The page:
"Be more coherent with the natural order of the world and with the flow of history. That's my take on it. So is that what. You're listening again in the epic of gilgamesh. Is that the dinosaurs have. We gotten to that part yet. No but i am ready to talk. About diana's yeah yeah. I think it's time. I mean i totally agree with you on the on that reading of why those those stories exist You know it's just. It means that something big happened. I do think it's important for us to discuss. You said it bears evidence that a worldwide flood occurred But there's a lot of discussion among scholars biblical scholars about whether the flood had to be a worldwide flood or whether it could have been a regional flood like known world. Kind of event Do you a strong feeling one way or the other you know. That's that's a good question. My take on it is that it is a cosmic worldwide flight. I think if we are to understand That is a remaking of the world. And i think that again. I think that what we're finding in the flood story is that this flood is like it's all encompassing and i think that if this is a recreation narrative or a d. creation narrative. I think it's to be all or nothing. And i think that the that the even we're seeing some resonances from a biblical theology perspective between the chaotic waters of genesis one in two or genesis one verses one through two and the flood story to me. It seems like well. I don't have a reason to think that it's not a cosmic flood or worldwide catastrophe. And i think if it's going to be a judgment of the world because send did not just break humanity. The judgment here is not just humanity and that's detailed at the beginning of the account right. It's the birds the beast. It's the whole created order. And i think if that's the case this is a all of creation thing that's a. That's a really good argument. Not i haven't heard it said that clearly Would you say that someone who doesn't believe that it is a worldwide flood is outside the pale of orthodoxy. Like if they say well it definitely had to have wiped out humankind or so. You would not okay. That's good to hear. I think that's good. No i i think in the same way that what we're about to talk about dinosaurs is just for the record. What we're talking about. Dinosaurs is almost one hundred percent canonical and biblical imagination and speculation. 'cause anybody who tells you they got a biblical case to make for dinosaurs is out of their mind. It just does. It doesn't exist and that's not to say you can't have a good position on it. It's just to say the bible is not addressing dinosaurs. You better say more things you just made it sound like. They don't exist like the dinosaurs fake. You were like anyone. Making biblical justification for dinosaurs is out of their mind. That's what you said. They were put there by sabin. Odes in dinas. Here's here's my take on dinosaurs. Dinosaurs existed and died before the beginning of redemptive history. So i take an older view creation. So i'm not. I'm not spreading any live here. I've been consistent on this issue. Can view creation and i believe in plant and animal death before the fall and i take it that dinosaurs existed prior to prior to creation further back than humanity further back than adam and eve and that they are essentially a pre historical Creature that did not exist on the same kind of timespan adam and eve in the garden or is no with the flood. I do not take an animal death to be moral in nature. And i see that the dinosaurs could have been created and existed and they certainly are far older than anything that we would have in terms of humanity. So that's my take on dinosaurs. Dinosaurs were in the flood. I don't think they were killed in the flood. I don't think they were on the ark. I don't think that adam and eve would have walked around dinosaurs. I don't think there were velociraptor garden or outside the garden. I think that they had come and gone. And we're dead long before The garden was planted. And because of that we are now able to reap their fuel and drive around in our cars so every time you turn on the everytime like real like rudolph boltman set it out turning on. Rudolf said about maternity. He said you know some some crazy outlandish thing about every time you turn on a light bulb you know you essentially deny the virgin birth or something. He was bonkers for that. But i would say that every time you fill up your car with gasoline. You essentially acknowledged that dinosaurs died millions and millions and millions if not billions of years. That's my take on dinosaurs. Hot one for sure. I agree or you disagree vote. -ment is really concerned about your social life. You need to get out more. Wow i didn't know we were going to talk about that much about dinosaurs I think your position is compelling jt. Anything edged mallet microsoft. Yeah i don't know. I really don't. This is one of those things. It's like i i just. I don't want to take the easy well. The text is an answering the question that as an easy out. That's an important her musical principally. I just mean like you know how there are some things that you're just like i don't care yeah and i don't care like spend a lot of time thinking about it. I don't care to spend a lot time like maybe it makes me a bad the illusion or something i just don't i don't know i don't care and i've got a lot of other really important things that i need to think about that. Like got kyle says compelling that could be it they can also be sa- you know i just don't know i think the important thing that we should all take away is that neither kyle not. I thinks that dinosaurs are fake. That this that the record is fake to make us think they may have been put there by. Ufo's in order to help us got anymore. Yeah that's not how they i. My big kicker is that. I i think that when we when we're talking about dinosaurs were we're talking about death. I think that there is often a mischaracterization that genesis three brings death into the world. I would say that. I don't know that that to be true. I think the jimmy here that separation from god and physical and spiritual death from guy so a lot of time people just how the diner dinosaurs have existed prior to genesis three. They couldn't died and if they are. They're either far younger than we think they are. Which is typically. What people suggest that they were killed in a cataclysmic flood and because of the unique flood and topography conditions. Their fossils aged at a very unusual rate. It just feels to me like listen. The same dating that we use for dinosaur bones is the same dating. We use for manuscripts. It's carbon fourteen day dating so either. Our manuscript dating system is off or the fossil record is off but to me it just seems like dinosaur seemed to be markedly old older than the history of the world and that poses no problems for christianity or the story of the bible at all. If you feel like man. I'm super concerned about dinosaurs. And how the bible doesn't address. I would go addressing. Don't be concerned about dinosaurs. They lived they died. And god's word is not imperfect and.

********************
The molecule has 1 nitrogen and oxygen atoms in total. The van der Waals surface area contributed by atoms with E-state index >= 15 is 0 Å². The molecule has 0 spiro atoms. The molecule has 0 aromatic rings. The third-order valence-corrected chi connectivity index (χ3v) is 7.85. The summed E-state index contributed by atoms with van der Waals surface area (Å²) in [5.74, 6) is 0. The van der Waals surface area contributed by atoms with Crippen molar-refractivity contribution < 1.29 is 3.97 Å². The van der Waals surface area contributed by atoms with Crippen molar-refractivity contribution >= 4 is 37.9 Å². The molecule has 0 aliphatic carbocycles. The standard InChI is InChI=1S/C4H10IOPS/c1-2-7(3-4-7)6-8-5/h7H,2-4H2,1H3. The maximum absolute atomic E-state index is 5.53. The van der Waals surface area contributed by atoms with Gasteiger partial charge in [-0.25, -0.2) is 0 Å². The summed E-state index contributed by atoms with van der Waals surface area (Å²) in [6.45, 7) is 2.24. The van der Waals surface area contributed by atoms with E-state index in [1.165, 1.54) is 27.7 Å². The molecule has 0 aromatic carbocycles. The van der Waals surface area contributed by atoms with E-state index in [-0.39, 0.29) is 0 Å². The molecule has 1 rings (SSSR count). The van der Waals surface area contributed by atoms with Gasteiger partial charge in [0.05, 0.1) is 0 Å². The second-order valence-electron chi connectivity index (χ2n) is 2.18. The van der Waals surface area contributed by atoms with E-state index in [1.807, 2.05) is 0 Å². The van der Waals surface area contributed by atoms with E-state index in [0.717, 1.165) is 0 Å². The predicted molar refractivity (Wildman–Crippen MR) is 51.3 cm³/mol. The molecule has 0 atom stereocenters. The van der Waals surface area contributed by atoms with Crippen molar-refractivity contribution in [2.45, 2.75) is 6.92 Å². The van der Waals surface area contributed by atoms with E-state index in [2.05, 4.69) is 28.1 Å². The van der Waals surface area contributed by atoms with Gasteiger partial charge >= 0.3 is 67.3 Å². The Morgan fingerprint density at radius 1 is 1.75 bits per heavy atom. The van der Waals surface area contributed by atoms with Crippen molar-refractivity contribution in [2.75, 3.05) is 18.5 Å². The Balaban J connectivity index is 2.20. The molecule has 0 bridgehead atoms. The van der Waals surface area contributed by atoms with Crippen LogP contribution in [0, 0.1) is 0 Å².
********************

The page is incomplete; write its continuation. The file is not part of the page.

rudolph boltman diana dinas adam sabin Rudolf kyle microsoft jimmy